From the Enterprise: By Mrs. Zelina Coszatt
Along the latter part of Sept. in the year of 1863, I, with my parents, Mr. and Mrs. Sylvester Flanshbury, two brothers and three sisters, left Jackson county and started for the woods. My uncle brought us with a team and wagon and we landed all safe and sound at the home of an old acquaintance, Thomas Kirkby, living near Summerton. We stayed there for a while until my father could build a home. He had homesteaded a piece of land on Section 21, Lincoln township (and the fourth generation is now living on the same place) and to this homestead he came. He had to chop down the trees and brush to clear a spot on which to build our house. When he got it built we moved in on the first day of October. There was only half of the floor laid and that was of what they called puncheon (boards split out of logs).
The county a that time was solid woods, no roads or clearings and only two little log houses on this half mile where now there are seven nice large farm houses. A neighbor woman, Mrs. Demming, got lost in the woods between here and her house, a half mile south of here.
My father had to go to work to support his family and he did lots of chopping. He would walk a long ways to his work and chop all day and walk home in the evening carrying provisions home on his back. It was on one of these trips, he was bringing home some fresh meat, that the wolves chased him. They no doubt could smell the meat, and he could hear them howling behind him and following him up, but somehow they circled round to head him off and they came out beyond the house so he got home all right.
We had to eat Johnnie Cake and partridge many times, but we never went to bed hungry in our lives.
I well remember, not so very long after we came here, there were Indians camped around nearby, and one morning we had just had our breakfast, when in walked a great big Indian. We children were scared nearly out of our wits and scamped around behind our mother, expecting to be scalped or something else equally bad I suppose, but nothing happened. My father wanted him to eat breakfast but he would not and finally he went on and we saw no more of him.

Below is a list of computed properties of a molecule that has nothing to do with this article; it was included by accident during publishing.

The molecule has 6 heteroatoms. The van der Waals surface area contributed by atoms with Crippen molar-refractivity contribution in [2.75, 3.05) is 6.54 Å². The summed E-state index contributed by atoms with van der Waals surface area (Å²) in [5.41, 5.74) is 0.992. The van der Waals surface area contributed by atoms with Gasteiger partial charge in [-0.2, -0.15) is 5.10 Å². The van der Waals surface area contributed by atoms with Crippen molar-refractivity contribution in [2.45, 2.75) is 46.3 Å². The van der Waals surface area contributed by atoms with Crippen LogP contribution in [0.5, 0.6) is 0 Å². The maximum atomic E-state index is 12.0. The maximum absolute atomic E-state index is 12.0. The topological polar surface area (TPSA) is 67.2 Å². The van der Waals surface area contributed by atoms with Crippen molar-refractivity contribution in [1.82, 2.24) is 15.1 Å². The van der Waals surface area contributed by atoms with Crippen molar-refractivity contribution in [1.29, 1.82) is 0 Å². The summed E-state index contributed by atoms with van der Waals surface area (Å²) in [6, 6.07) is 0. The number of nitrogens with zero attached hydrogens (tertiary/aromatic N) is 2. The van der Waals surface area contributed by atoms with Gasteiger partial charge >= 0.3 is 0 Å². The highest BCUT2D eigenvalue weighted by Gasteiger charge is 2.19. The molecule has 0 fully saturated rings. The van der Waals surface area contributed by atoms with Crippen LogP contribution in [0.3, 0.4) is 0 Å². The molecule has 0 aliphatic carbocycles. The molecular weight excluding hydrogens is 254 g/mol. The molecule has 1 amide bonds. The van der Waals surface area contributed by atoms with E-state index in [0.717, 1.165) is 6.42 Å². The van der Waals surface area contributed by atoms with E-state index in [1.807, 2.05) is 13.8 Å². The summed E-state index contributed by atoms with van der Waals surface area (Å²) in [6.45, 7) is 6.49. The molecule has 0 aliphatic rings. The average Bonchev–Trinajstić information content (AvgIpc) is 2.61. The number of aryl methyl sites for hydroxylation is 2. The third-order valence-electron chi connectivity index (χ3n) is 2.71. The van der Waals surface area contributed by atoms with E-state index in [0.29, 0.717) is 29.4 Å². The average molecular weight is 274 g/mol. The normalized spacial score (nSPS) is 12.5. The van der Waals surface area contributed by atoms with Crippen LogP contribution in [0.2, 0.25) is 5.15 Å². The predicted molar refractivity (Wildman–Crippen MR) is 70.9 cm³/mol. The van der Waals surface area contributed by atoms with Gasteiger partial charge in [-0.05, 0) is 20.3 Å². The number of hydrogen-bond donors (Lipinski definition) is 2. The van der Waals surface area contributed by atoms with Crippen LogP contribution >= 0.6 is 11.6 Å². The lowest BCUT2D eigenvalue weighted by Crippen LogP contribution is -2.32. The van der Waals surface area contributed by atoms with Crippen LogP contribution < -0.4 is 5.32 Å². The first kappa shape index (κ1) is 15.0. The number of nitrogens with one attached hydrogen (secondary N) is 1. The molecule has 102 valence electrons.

The very first school meeting that was ever held here was held at my father’s house. They laid out a school district and built a little log schoolhouse on the site where the Lincoln Center schoolhouse now stands. The first teacher was Mr. Madison. I went to school that first term and since then all five of my children have taken their first eight grades of schooling there.
One time when my oldest sister was working for one of our neighbors, about a mile from home, we were expecting her home at a certain time but she did not come and my mother becoming anxious about her sent my brother and me to see about her, and on our way we had to cross a creek and just as we got to it out jumped two nice big deer and ran off into the woods.
My father had no team for quite awhile after we came here. He went down to Gratiot county and bought a cow and raised the first team of oxen we had.
At first the nearest gristmill was at St. Johns (in margin: mistake, there was Indian mills and Reynold’s Mill at that time) but my father got most of his flour and corn meal from the ones he worked for. Then finally they built a mill at Old Salt River, near what is now Shepherd, and my father thought he would go to mill himself. He had two wagon wheels, one high and one low, so he took them and made him a cart and hitched his oxen to it and went to mill just as proud as some are of their big trucks today.
There were six more children born after we came here making twelve altogether, so, of course we all had to help to clothe ourselves as soon as we were large enough. When I was about eleven years old I worked for Mrs. Henry Beebe, across the road from us a week and she paid me seventy-five cents and my brother and I walked to Old Salt River and bought me a new dress. I bought the goods of Wilbur Struble, who had a store there at the time.
My mother used to buy a bolt of muslin and make each of us girls a new white dress. He would wear them like that for a while and then she would get some butternut bark and color them and then we had another new dress.
One thing we had then that we don’t have now and that was lots of maple sugar and “sirup”, but we didn’t have sap buckets and evaporators as they do these days. My father had to make troughs to catch the sap in. These were made by taking short pieces of log and splitting them half in two and then hollowing them out. He also made a large trough to put the sap into when gathered in that would hold several barrels of sap. We have made as high as nine hundred pounds of sugar in one year.
We had some good old uncles at Grand Ledge who used to bring us a wagon load of apples every fall before we had any apple trees or anything like that. And, my, how we did enjoy those apples.
I was married in 1878 and my husband and I bought the place across the road from my father’s and we moved onto it, and we have never moved off. One of the landmarks, the old granary standing by the road on our place, has just been torn down.
My father and mother took the “Northern Pioneer” and we have always taken the Enterprise every since we were married, excepting two or three years.
I have watched this part of the county grow from a solid forest to one of the nicest farming districts in Isabella county and will say to the younger generation that they haven’t had a hard times as they perhaps think they have.
Mrs. Zelina Caszatt
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